Review: King of the Cul-De-Sac

King of the Cul-De-Sac from Matthew Vimislik is a fun, fast-paced interactive graphic novel about the paper thin reality of childhood and, in a round-about way, coming into one’s own. When Karah’s brother goes away to college, she finds out her assumed heir apparency is going to be a little harder to defend than she thought. Thank goodness her fists can do the talking! Travel the neighborhood. Fight evil. Claim your ultimate prize: the crown of the King of the Cul-De-Sac.

The game released in full on September 24th and was previously in open beta. A review was requested via the VNGame Den Review Request form, but we did not receive a reviewer’s copy of the game.

Filled With Art

Like the phrase “interactive graphic novel” implies, King of the Cul-De-Sac is chock full of colorful art and characters. It eschews the traditional sprite/background structure in favor of a series of fully rendered scenelets packed with tension and excitement. And the visual adventure is huge. From a haunted house that leads to the pits of the underworld, to a forest filled with spirits, to even more vast and wonderful places, every new scene is detailed with love and care. One truly and really feels like they’re moving through a comic or animation, with their choices actually having immediate and visible consequences through turns in the scene.

It’s polished, universally endearing, and features a highly diverse cast of kids that look like kids. It’s a game that’s not afraid to have it’s own unique style.

High Energy, Frenetic Adventure

Right from the get-go, this game is moving along, setting the pace for a high-speed, high-stakes thrill ride through suburbia. Everything moves. The dialogue bubbles move. The scene transitions are animated. Once one task is done, it’s right on to the next. No time to wait! Gotta get that CROWN. There are mini-games and turn-based RPG boss battles and puzzles and point-and-click segments to find the key you need. You’re always on your toes, ready to launch into the next shiny thing. It mimics that sense of childlike single-mindedness and ease of distraction. Everything is big and loud and either the best or worst thing in existence.

When it does slow down, then, lingering a little over those slow, retrospective thoughts and memories, the scene sticks with you a little longer. There’s a gentleness to them that balances nicely with the quicker parts of the game and shows you a bit of who Karah really is as a person under her bluster.

Gets a Little Lost in Itself

The overall story is fun and fairly simple, making the individual chapter arcs carry the weight of building out the internal world a little bit and indulging us in a less-than-stable reality. Every so often, however, the quickness of the pace works against it. There’s not always enough time to breathe and work through the narrative that just got thrown at you full force. This is most apparent in areas where it seems like multiple paths are converging into each other again or your choice made some other large-scale story deviation. The “path” of the story through its branches and turns doesn’t always rejoin or carry on cleanly. You can feel when the story didn’t take you some place it thinks it did, and it jars you into worrying you missed something. The instances are fairly far between, but the moments I came across were during major story points, making them seem a little more stark.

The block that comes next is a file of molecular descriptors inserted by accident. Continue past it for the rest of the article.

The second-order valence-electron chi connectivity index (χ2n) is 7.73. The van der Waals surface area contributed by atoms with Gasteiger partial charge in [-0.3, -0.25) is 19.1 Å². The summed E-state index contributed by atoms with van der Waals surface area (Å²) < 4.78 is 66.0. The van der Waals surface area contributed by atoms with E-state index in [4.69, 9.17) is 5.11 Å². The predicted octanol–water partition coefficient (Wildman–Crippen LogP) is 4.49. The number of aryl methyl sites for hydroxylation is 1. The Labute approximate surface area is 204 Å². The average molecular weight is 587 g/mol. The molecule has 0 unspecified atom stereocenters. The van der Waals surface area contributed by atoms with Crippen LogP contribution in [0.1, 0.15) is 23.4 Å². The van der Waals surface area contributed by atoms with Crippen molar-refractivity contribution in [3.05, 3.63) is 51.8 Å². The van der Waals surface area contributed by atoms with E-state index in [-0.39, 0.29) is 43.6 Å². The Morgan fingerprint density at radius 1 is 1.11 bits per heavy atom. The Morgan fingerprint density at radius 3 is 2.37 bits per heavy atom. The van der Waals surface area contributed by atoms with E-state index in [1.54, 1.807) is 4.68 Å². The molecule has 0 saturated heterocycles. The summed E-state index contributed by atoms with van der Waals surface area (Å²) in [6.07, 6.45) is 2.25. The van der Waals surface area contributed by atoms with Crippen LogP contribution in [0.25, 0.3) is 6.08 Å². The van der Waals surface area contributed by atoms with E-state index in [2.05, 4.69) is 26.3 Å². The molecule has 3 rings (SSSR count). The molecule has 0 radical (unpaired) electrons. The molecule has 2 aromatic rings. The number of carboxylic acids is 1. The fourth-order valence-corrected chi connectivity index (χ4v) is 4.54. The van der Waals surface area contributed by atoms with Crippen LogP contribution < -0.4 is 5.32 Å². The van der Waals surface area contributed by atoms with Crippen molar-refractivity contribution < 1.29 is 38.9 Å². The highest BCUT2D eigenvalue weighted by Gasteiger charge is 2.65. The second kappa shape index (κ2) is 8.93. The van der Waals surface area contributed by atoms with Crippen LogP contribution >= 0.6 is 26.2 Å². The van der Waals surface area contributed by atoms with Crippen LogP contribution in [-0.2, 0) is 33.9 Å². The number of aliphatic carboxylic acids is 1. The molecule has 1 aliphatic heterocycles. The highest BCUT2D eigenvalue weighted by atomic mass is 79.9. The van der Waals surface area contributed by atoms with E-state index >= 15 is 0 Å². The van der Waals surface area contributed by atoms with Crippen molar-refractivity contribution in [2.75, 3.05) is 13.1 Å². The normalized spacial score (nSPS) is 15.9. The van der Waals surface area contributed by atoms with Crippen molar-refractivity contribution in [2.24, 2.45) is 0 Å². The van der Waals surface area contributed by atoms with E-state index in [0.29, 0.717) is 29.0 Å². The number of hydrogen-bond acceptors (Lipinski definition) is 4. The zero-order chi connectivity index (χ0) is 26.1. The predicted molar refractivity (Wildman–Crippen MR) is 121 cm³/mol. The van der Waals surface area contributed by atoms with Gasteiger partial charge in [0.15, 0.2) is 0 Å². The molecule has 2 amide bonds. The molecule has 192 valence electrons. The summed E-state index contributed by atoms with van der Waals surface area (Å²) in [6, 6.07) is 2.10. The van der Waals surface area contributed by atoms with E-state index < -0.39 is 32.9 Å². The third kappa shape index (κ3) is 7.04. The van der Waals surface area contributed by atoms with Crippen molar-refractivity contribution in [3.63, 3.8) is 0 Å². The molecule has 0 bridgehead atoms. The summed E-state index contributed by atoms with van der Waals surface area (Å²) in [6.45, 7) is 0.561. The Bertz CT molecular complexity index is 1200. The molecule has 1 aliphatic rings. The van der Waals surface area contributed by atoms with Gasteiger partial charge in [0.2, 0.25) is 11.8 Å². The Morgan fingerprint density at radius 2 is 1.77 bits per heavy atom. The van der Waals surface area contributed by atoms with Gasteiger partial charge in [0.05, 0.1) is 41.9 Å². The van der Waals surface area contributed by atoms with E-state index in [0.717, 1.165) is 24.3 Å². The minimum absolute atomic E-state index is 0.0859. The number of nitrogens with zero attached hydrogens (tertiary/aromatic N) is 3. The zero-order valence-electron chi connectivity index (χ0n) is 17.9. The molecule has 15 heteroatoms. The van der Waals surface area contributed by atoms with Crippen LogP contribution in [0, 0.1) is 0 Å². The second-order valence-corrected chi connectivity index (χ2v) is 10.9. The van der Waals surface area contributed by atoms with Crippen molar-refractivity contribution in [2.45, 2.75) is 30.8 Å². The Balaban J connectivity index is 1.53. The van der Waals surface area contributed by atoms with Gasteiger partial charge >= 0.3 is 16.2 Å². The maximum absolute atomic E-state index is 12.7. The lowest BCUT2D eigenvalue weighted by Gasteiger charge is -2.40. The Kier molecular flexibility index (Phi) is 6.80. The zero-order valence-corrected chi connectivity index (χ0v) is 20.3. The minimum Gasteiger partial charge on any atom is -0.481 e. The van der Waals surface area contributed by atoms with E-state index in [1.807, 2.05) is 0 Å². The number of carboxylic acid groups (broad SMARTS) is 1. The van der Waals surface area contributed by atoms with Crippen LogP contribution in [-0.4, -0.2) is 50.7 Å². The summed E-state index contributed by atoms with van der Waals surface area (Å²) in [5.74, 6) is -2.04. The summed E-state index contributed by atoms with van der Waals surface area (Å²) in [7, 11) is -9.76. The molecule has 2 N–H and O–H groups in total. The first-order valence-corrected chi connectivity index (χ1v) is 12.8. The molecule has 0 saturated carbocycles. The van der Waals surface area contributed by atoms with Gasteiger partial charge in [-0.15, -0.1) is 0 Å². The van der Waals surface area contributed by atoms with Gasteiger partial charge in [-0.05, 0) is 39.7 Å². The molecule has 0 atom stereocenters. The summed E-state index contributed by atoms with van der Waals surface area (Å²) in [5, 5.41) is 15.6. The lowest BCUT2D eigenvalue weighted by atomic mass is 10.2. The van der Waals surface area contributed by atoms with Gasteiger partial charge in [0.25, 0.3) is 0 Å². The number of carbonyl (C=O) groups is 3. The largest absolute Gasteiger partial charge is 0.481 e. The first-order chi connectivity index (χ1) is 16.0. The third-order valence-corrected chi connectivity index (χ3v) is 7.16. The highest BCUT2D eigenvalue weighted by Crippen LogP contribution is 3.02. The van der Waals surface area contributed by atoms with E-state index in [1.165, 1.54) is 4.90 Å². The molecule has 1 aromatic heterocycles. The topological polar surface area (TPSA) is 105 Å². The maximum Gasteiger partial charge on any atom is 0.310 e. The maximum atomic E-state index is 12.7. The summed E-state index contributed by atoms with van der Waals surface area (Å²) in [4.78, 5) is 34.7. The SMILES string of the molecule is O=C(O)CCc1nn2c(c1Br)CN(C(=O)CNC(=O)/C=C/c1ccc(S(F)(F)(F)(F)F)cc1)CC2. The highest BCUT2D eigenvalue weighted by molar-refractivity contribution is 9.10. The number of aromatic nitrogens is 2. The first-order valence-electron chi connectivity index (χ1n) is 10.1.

A Lot of Game Packaged into a Little Box

It’s 30-45 minutes for one more streamlined playthrough to get to one ending, and that’s barely a quarter of what the game has to offer in total. It’s exciting for the replayability and exploration but a little daunting considering the game’s interfacing. There’s no save feature and no skip, both things fairly common to the visual novel gameplay experience. Knowing the engine the developer used, these functionalities were purposefully stripped, and I sort of understand it from an aesthetic and immersive perspective. However, even though a playthrough is short and can very easily work in one sitting, what if I still have to stop while I’m in the middle of reading? I lose the ability to pick up where I left off, something even a physical graphic novel offers me. So while I’m left with a lot of excitement to come back and play through more of the game and make different choices, it’s tempered by the knowledge that I have to wait until I know I have the time to sit down and play through the story again in one shot. So while it’s a minor nuisance, it is a factor in how I choose to play and explore the story.

UPDATE: The developer reached out to us, and informed us there is an auto-save feature. So while there’re no visual indicators this is happening, if you exit to main menu or quit, the game does save where you left off. The next time the game loads, a continue button is presented.

King of the Cul-De-Sac is a genuinely fun and endearing look through the eyes of a kid with a singular goal. It bends reality in that uniquely childlike way to take you on a whirlwind adventure totally unlike your standard visual novel.

Download the final release on itch.io, Steam, the Google Play Store, and on Amazon Kindle.